<complexClassesDeclaration> <complexClass CClabel=“setsOfPersons” userLabel=“groupsOfHumans”> <set> <classRef label=“Persons”/> </set> </complexClass> <complexClass CClabel=“lists_of_sets_of_corporations”> <list> <set> <classRef label=“Corporations”></classRef> </set> </list> </complexClass> </complexClassesDeclaration>
 Each complex class preferably has a CCLabel, similar to the classLabel assigned to classes, in order to provide unique identification. User labels may be added here as well.
 Every complex class preferably opens with one of the tags <set>, <bag>, <list>, <intersection> or <Cartesian>. These tags may be nested as deeply as desired and in any order. The innermost layer of the nesting preferably contains a tag <classRef> with an attribute Label, whose value is preferably one of the class labels or use labels used to identify a class within the ClassesDeclaration block.
 Descriptions and examples may be added here, just as they may in the ClassesDeclaration block.
 Relations Declaration
 Preferably, the relations declaration block is required, although it may be empty if one does not use relations in the ontology.
<relationsDeclaration> <relation relationLabel=“customerOf”> <domain> <classRef label=“Corporations”/> <classRef label=“Legal_Entities”/> </domain> </relation> <relation relationLabel=“employee_of”> <domain> <classRef label=“Corporations”/> <classRef label=“Persons”/> </domain> </relation> </relationsDeclaration>
 Every relation preferably has a “relationLabel” attribute—with an optional userLabel attribute. The <relation> tag is preferably followed by one and only one <domain> tag child element. The children elements of the <domain> tag are preferably a list of <classRef> tags, each with an obligatory “label” attribute whose value preferably is a labeled class or a complex-class. As above, comments, descriptions and examples, in multiple languages, may be freely added.
 Functions Declaration
 Preferably, the functions declaration block is required, although it may be empty if one does not use relations in the ontology.
<functionsDeclaration> <function functionLabel=“princeInUSDollars”> <domain> <classRef label=“Products”/> </domain> <range> <classRef label=“Real_Numbers”/> </range> </function> <function functionLabel=“Surname”> <domain> <classRef label=“Persons”/> </domain> <range> <classRef label=“Character_Strings”/> </range> </function> </functionsDeclaration>
 Every function preferably has a “functionLabel” attribute, with an optional userLabel attribute. The <function> tag is preferably followed by a <domain> tag child element and a <range> tag child element. The children elements of the <domain> element are preferably a list of <classRef> tags, each with an obligatory Label attribute whose value preferably is only a labeled class or complex-class. The same restriction preferably holds for the children of the <range> element. As always, comments, descriptions and examples, in multiple languages, may be freely added.
 It may occur that the domain or range is a complex class; for example, when a function associates each invoice with a list of products appearing on the invoice. In such a case, one of two options may be used.
 The first option is to describe the complex structure of the domain or range in-line, as follows:
<function functionLabel=“invoiceItems”> <domain> <classRef label=“Invoices”/> </domain> <range> <list> <classRef label=“Products”/> </list> </range> </function>
 The second option is to declare in the ComplexClassesDeclaration block the existence of a complex class for lists of Products, give it a label such as Product_List, and then use that label as the value of the classRef label attribute:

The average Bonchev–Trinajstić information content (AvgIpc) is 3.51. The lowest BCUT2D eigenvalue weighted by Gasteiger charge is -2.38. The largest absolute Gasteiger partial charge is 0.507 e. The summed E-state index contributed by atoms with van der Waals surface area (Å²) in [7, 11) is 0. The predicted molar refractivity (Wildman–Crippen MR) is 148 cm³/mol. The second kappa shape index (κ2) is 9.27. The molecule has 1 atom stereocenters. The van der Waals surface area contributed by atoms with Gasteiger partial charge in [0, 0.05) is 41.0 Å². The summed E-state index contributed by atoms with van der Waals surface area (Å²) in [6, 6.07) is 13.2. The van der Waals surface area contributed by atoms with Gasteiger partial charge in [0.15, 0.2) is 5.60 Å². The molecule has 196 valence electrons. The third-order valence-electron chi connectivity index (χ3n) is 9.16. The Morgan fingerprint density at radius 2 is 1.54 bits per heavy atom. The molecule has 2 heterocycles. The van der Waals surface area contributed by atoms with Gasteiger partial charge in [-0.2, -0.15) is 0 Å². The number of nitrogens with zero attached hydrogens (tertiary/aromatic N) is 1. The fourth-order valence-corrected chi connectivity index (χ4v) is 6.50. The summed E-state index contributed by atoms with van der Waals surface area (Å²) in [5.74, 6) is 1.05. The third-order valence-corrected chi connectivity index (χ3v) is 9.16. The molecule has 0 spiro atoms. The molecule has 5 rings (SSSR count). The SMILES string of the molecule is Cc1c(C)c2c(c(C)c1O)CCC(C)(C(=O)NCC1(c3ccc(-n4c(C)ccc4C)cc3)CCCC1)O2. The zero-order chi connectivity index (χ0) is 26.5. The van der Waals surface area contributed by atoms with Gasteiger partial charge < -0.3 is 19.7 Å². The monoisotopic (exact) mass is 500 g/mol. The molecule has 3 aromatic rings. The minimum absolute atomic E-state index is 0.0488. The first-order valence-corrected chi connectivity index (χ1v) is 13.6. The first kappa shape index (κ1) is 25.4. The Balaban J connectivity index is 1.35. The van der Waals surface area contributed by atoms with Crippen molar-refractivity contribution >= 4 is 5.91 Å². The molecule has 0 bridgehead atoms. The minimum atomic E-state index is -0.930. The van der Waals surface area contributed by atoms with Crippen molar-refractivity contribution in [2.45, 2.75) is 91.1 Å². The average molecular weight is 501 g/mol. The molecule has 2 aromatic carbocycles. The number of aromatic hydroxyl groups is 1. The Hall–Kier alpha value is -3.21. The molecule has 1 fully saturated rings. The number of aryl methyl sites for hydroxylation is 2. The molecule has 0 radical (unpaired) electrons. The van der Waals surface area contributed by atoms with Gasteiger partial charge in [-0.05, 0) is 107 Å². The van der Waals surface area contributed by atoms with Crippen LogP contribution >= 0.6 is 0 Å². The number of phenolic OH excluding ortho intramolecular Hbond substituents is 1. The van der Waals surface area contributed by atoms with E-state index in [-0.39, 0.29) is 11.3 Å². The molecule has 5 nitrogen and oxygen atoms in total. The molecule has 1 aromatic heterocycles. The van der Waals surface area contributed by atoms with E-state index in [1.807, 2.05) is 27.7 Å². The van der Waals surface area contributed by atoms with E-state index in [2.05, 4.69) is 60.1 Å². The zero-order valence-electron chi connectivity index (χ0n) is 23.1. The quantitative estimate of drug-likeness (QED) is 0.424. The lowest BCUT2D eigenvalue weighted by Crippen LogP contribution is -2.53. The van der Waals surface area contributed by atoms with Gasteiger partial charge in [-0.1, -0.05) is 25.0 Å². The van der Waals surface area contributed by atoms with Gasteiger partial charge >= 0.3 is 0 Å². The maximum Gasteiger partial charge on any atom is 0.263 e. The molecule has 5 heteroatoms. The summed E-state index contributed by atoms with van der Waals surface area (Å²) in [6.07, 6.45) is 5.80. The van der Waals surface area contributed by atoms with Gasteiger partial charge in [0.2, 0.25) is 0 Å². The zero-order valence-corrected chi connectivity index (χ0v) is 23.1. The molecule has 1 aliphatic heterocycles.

<function functionLabel=“invoiceItems”> <domain> <classRef label=“Invoices”/> </domain> <range> <classRef label=“Product_List”/> </range> <function>
 Inheritance Declaration
 Preferably, the inheritance declaration block is optional. It enables the concentrated expression of the subclassing tree. For example:
<inheritanceDeclaration> <inheritancePair> <subclass label=“Corporations”/> <superclass label=“Legal_Entities”/> </inheritancePair> </inheritanceDeclaration
 Preferably, every inheritance declaration is a list of <inheritancePair> elements. Preferably, every <inheritancePair> element is followed by two children tag elements: <subclass> and <superclass>, in that order. The <subclass> and <superclass> elements are empty elements, in the sense that they have neither child elements nor text within them. They each carry a Label attribute, with a value from among the declared class labels.
 Closing the Document
 The closing tag preferably is:
 In reading the above description, persons skilled in the art will realize that there are many apparent variations that can be applied to the methods and systems described.
 It will be appreciated by persons skilled in the art that the present invention is not limited by what has been particularly shown and described hereinabove. Rather the present invention includes combinations and sub-combinations of the various features described hereinabove as well as modifications and extensions thereof which would occur to a person skilled in the art and which do not fall within the prior art.
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|U.S. Classification||719/316, 715/200, 707/E17.058, 715/731, 707/E17.032, 715/234, 715/256|
|Cooperative Classification||Y10S707/99943, Y10S707/99944, G06F17/30557, G06F17/30914|
|European Classification||G06F17/30S5, G06F17/30X3|
|24 Sep 2001||AS||Assignment|
Owner name: UNICORN SOLUTIONS, INC., DELAWARE
Free format text: ASSIGNMENT OF ASSIGNORS INTEREST;ASSIGNORS:HELLMAN, ZIV;SCHREIBER, ZVI;YUVAL, TOM;REEL/FRAME:012192/0315;SIGNING DATES FROM 20010809 TO 20010909
|27 Jul 2006||AS||Assignment|
Owner name: 2006 TRIDENT COMPANY,MASSACHUSETTS
Free format text: ASSIGNMENT OF ASSIGNORS INTEREST;ASSIGNOR:UNICORN SOLUTIONS, INC.;REEL/FRAME:018012/0908
Effective date: 20060505
|14 Dec 2006||AS||Assignment|
Owner name: INTERNATIONAL BUSINESS MACHINES CORPORATION,NEW YO
Free format text: ASSIGNMENT OF ASSIGNORS INTEREST;ASSIGNOR:2006 TRIDENT COMPANY, INC.;REEL/FRAME:018627/0913
Effective date: 20061117
|21 Jan 2010||FPAY||Fee payment|
Year of fee payment: 4
|11 Apr 2014||REMI||Maintenance fee reminder mailed|
|29 Aug 2014||LAPS||Lapse for failure to pay maintenance fees|
|21 Oct 2014||FP||Expired due to failure to pay maintenance fee|
Effective date: 20140829